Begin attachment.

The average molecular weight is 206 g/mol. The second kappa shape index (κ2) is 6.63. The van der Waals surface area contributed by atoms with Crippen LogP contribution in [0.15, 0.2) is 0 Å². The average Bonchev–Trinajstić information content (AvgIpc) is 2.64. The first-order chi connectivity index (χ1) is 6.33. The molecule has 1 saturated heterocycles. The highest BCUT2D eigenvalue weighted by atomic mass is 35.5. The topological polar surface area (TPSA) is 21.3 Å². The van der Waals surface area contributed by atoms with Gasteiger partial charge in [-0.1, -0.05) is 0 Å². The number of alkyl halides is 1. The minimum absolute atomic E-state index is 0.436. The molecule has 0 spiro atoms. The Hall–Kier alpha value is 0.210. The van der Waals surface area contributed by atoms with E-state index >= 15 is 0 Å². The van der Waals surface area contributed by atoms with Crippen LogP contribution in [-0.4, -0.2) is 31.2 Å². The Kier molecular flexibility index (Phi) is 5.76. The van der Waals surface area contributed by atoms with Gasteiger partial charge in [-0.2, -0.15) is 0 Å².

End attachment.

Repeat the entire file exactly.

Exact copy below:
The average molecular weight is 206 g/mol. The second kappa shape index (κ2) is 6.63. The van der Waals surface area contributed by atoms with Crippen LogP contribution in [0.15, 0.2) is 0 Å². The average Bonchev–Trinajstić information content (AvgIpc) is 2.64. The first-order chi connectivity index (χ1) is 6.33. The molecule has 1 saturated heterocycles. The highest BCUT2D eigenvalue weighted by atomic mass is 35.5. The topological polar surface area (TPSA) is 21.3 Å². The van der Waals surface area contributed by atoms with Gasteiger partial charge in [-0.1, -0.05) is 0 Å². The number of alkyl halides is 1. The minimum absolute atomic E-state index is 0.436. The molecule has 0 spiro atoms. The Hall–Kier alpha value is 0.210. The van der Waals surface area contributed by atoms with E-state index >= 15 is 0 Å². The van der Waals surface area contributed by atoms with Crippen LogP contribution in [-0.4, -0.2) is 31.2 Å². The Kier molecular flexibility index (Phi) is 5.76. The van der Waals surface area contributed by atoms with Gasteiger partial charge in [-0.2, -0.15) is 0 Å².